Victor Landweber(American, b. 1943)
1975, printed 1984
chromogenic color print
Notes from a curator! To create this artwork, Victor Landweber cut up, reorganized, and photographed paint swatches provided by the Treasure Tone company. Somewhat comically, Landweber compares his Treasure Tonesseries to the photographs of the Pictorialists. Like the turn-of-the-twentieth-century Pictorialists, Landweber was inspired by painting, and in the most literal sense, Flower Garden is a photograph of paint. Landweber also cites the work of color-focused Minimalist sculptors Donald Judd and John McCracken as influencing the series. Additionally, the orderly grid format and systematic execution of a preconceived idea—gathering all of the paint samples named after flowers in this example—align Treasure Tones with Conceptual art practices of the same era. --Whitney Tassie, Curator Modern and Contempory Art, Utah Museum of Fine Arts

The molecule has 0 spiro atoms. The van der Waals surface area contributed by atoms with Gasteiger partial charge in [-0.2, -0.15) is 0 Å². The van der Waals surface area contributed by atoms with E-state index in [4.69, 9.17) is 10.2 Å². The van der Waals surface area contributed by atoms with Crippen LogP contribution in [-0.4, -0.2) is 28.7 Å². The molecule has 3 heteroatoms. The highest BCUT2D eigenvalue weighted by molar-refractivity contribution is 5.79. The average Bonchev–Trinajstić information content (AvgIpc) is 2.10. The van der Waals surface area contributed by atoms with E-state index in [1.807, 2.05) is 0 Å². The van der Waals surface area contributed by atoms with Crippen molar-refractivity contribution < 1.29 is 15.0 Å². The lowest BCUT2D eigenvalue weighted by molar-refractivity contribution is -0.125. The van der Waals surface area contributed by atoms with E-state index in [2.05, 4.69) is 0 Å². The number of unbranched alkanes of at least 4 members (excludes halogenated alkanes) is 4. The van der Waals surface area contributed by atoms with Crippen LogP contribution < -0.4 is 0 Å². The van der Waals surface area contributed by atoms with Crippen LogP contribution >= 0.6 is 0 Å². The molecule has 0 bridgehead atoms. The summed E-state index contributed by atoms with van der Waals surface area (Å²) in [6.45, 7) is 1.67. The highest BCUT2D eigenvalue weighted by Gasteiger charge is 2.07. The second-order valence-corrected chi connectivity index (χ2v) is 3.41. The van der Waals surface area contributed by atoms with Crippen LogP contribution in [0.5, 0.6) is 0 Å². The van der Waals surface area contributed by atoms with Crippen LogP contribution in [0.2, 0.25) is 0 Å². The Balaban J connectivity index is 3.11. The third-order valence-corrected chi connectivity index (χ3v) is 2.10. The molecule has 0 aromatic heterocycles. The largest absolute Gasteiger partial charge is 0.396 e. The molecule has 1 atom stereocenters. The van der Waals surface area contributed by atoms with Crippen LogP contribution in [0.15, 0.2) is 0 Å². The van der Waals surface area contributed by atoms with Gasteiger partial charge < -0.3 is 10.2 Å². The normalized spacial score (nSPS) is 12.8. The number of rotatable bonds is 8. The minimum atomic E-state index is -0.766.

The Great Salt Lake City (1893)
oil on canvas
50.25″ x 108.25″
Notes about the artwork!Christian Eisele (1854-1919), a German itinerant painter, immigrated to the United States in 1869 and made several trips to Utah in the 1890s. He painted in a romantic, regional realism style and was known for his light-filled landscapes and perhaps better known in Utah for his detailed cityscapes. In this image, The Great Salt Lake City (1893), although you can pick out some of the major landmarks visible in Salt Lake Valley today, many of the buildings in this painting no longer exist. In addition, this area now has thousands more homes, roads, and businesses.